Mendelssohn: String Quartet in E flat, Op. 12; String Quartet in A minor, Op. 13; String Quartet in E flat, Op. posth.

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COMPOSERS: Mendelssohn
LABELS: Harmonia Mundi
WORKS: String Quartet in E flat, Op. 12; String Quartet in A minor, Op. 13; String Quartet in E flat, Op. posth.
PERFORMER: Eroica Quartet
CATALOGUE NO: HMU 907245
Composed months after Beethoven’s late quartets were published, Mendelssohn’s first two acknowledged string quartets clearly reflect the strong influence of the great master. Yet all too often this stylistic lineage provides interpreters with the justification for approaching the music in an overblown, full-blooded manner which seems at odds with the urbane and tempered character of the younger composer. The Eroica Quartet, following the performing conventions of the period, never falls into this trap and thus succeeds in making the teenage Mendelssohn’s achievement sound all the more original. The players effect this in a number of ways, for example by adopting the widest possible tonal colouring, in which vibrato is just one of a number of highly effective expressive devices. Because vibrato is employed much more sparingly than in many other performances, its introduction at certain crucial passages, such as the emotive recitative that opens the finale of Op. 13, has far greater dramatic impact.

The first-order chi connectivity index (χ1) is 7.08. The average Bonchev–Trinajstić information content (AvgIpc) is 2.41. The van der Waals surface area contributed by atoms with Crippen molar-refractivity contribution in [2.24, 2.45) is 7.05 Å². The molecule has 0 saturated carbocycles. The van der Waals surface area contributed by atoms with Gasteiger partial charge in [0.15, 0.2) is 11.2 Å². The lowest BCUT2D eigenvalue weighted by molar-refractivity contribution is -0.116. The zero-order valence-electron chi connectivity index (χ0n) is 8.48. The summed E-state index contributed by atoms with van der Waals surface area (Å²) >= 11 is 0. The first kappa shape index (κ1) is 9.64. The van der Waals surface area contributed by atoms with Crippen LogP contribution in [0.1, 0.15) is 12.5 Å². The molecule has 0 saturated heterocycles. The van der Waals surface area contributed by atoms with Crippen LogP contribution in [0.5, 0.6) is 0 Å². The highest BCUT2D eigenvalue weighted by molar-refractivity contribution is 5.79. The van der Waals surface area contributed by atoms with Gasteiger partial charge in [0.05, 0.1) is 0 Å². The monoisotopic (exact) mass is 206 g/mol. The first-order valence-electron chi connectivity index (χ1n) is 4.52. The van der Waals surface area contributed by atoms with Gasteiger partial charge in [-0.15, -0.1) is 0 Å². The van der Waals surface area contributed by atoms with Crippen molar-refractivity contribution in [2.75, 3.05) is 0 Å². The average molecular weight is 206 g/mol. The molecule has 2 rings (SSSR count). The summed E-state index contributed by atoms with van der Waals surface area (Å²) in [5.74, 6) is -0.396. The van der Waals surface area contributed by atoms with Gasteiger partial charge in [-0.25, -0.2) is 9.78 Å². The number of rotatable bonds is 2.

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Throughout these performances, I was particularly impressed by the Eroica Quartet’s ability to maintain absolute clarity of texture even in the most orchestral passages, and by its flexible yet spontaneous control of rubato, nowhere better illustrated than in the slow movement of Op. 12, where Peter Hanson moulds the beautifully expressive first violin line without any hint of artifice.

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Direct comparison with the outstanding Cherubini Quartet on EMI shows the Eroica Quartet to be lacking the German ensemble’s dazzling technical brilliance in the central sections of the Canzonetta of Op. 12 and the Intermezzo of Op. 13. But all in all this is a highly auspicious debut disc, making one impatient to hear its accounts of Mendelssohn’s Op. 44 quartets. Erik Levi